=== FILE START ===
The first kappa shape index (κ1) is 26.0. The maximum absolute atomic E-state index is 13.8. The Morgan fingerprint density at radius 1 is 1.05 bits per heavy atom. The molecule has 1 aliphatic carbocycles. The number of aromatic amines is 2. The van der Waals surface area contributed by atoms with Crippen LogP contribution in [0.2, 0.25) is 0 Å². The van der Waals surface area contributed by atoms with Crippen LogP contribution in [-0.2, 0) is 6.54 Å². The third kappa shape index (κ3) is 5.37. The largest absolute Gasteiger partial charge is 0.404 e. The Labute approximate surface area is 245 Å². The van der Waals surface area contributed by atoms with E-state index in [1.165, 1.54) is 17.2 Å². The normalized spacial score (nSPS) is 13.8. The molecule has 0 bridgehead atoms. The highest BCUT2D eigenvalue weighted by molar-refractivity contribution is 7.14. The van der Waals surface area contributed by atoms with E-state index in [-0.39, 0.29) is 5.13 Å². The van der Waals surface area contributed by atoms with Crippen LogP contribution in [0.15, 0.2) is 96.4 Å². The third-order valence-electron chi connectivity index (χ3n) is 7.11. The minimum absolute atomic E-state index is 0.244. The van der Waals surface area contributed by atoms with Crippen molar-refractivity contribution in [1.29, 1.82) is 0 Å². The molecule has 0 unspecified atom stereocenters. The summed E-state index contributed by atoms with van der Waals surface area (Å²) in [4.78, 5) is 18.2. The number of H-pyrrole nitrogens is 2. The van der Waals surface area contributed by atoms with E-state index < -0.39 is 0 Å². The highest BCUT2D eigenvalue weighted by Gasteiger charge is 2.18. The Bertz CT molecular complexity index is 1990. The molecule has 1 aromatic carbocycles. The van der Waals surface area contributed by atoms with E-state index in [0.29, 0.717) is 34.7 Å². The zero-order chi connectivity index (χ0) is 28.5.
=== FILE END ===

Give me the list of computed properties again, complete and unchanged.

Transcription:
The first kappa shape index (κ1) is 26.0. The maximum absolute atomic E-state index is 13.8. The Morgan fingerprint density at radius 1 is 1.05 bits per heavy atom. The molecule has 1 aliphatic carbocycles. The number of aromatic amines is 2. The van der Waals surface area contributed by atoms with Crippen LogP contribution in [0.2, 0.25) is 0 Å². The van der Waals surface area contributed by atoms with Crippen LogP contribution in [-0.2, 0) is 6.54 Å². The third kappa shape index (κ3) is 5.37. The largest absolute Gasteiger partial charge is 0.404 e. The Labute approximate surface area is 245 Å². The van der Waals surface area contributed by atoms with E-state index in [1.165, 1.54) is 17.2 Å². The normalized spacial score (nSPS) is 13.8. The molecule has 0 bridgehead atoms. The highest BCUT2D eigenvalue weighted by molar-refractivity contribution is 7.14. The van der Waals surface area contributed by atoms with E-state index in [-0.39, 0.29) is 5.13 Å². The van der Waals surface area contributed by atoms with Crippen LogP contribution in [0.15, 0.2) is 96.4 Å². The third-order valence-electron chi connectivity index (χ3n) is 7.11. The minimum absolute atomic E-state index is 0.244. The van der Waals surface area contributed by atoms with Crippen molar-refractivity contribution in [1.29, 1.82) is 0 Å². The molecule has 0 unspecified atom stereocenters. The summed E-state index contributed by atoms with van der Waals surface area (Å²) in [4.78, 5) is 18.2. The number of H-pyrrole nitrogens is 2. The van der Waals surface area contributed by atoms with E-state index < -0.39 is 0 Å². The highest BCUT2D eigenvalue weighted by Gasteiger charge is 2.18. The Bertz CT molecular complexity index is 1990. The molecule has 1 aromatic carbocycles. The van der Waals surface area contributed by atoms with E-state index in [0.29, 0.717) is 34.7 Å². The zero-order chi connectivity index (χ0) is 28.5.